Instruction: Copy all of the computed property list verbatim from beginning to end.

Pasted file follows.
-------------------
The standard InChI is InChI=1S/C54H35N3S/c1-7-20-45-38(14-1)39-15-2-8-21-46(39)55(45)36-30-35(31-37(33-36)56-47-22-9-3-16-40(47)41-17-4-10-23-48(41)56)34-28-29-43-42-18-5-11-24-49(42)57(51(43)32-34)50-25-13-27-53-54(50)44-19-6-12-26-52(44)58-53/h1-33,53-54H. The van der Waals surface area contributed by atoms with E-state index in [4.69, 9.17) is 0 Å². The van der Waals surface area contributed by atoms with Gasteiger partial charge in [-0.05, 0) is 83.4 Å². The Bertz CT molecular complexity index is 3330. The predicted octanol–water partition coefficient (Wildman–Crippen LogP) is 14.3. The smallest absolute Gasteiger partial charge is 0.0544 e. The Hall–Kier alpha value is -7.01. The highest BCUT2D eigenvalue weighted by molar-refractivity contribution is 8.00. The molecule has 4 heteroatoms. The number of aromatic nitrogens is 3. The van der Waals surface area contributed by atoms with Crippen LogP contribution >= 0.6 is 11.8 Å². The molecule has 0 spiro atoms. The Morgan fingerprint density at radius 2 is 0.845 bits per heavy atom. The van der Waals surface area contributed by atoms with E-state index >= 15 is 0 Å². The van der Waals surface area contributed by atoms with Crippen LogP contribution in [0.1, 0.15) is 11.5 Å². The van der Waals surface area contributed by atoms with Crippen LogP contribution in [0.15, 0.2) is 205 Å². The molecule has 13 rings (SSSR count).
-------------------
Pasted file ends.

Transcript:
The standard InChI is InChI=1S/C54H35N3S/c1-7-20-45-38(14-1)39-15-2-8-21-46(39)55(45)36-30-35(31-37(33-36)56-47-22-9-3-16-40(47)41-17-4-10-23-48(41)56)34-28-29-43-42-18-5-11-24-49(42)57(51(43)32-34)50-25-13-27-53-54(50)44-19-6-12-26-52(44)58-53/h1-33,53-54H. The van der Waals surface area contributed by atoms with E-state index in [4.69, 9.17) is 0 Å². The van der Waals surface area contributed by atoms with Gasteiger partial charge in [-0.05, 0) is 83.4 Å². The Bertz CT molecular complexity index is 3330. The predicted octanol–water partition coefficient (Wildman–Crippen LogP) is 14.3. The smallest absolute Gasteiger partial charge is 0.0544 e. The Hall–Kier alpha value is -7.01. The highest BCUT2D eigenvalue weighted by molar-refractivity contribution is 8.00. The molecule has 4 heteroatoms. The number of aromatic nitrogens is 3. The van der Waals surface area contributed by atoms with Crippen LogP contribution >= 0.6 is 11.8 Å². The molecule has 0 spiro atoms. The Morgan fingerprint density at radius 2 is 0.845 bits per heavy atom. The van der Waals surface area contributed by atoms with E-state index >= 15 is 0 Å². The van der Waals surface area contributed by atoms with Crippen LogP contribution in [0.1, 0.15) is 11.5 Å². The van der Waals surface area contributed by atoms with Crippen LogP contribution in [0.15, 0.2) is 205 Å². The molecule has 13 rings (SSSR count).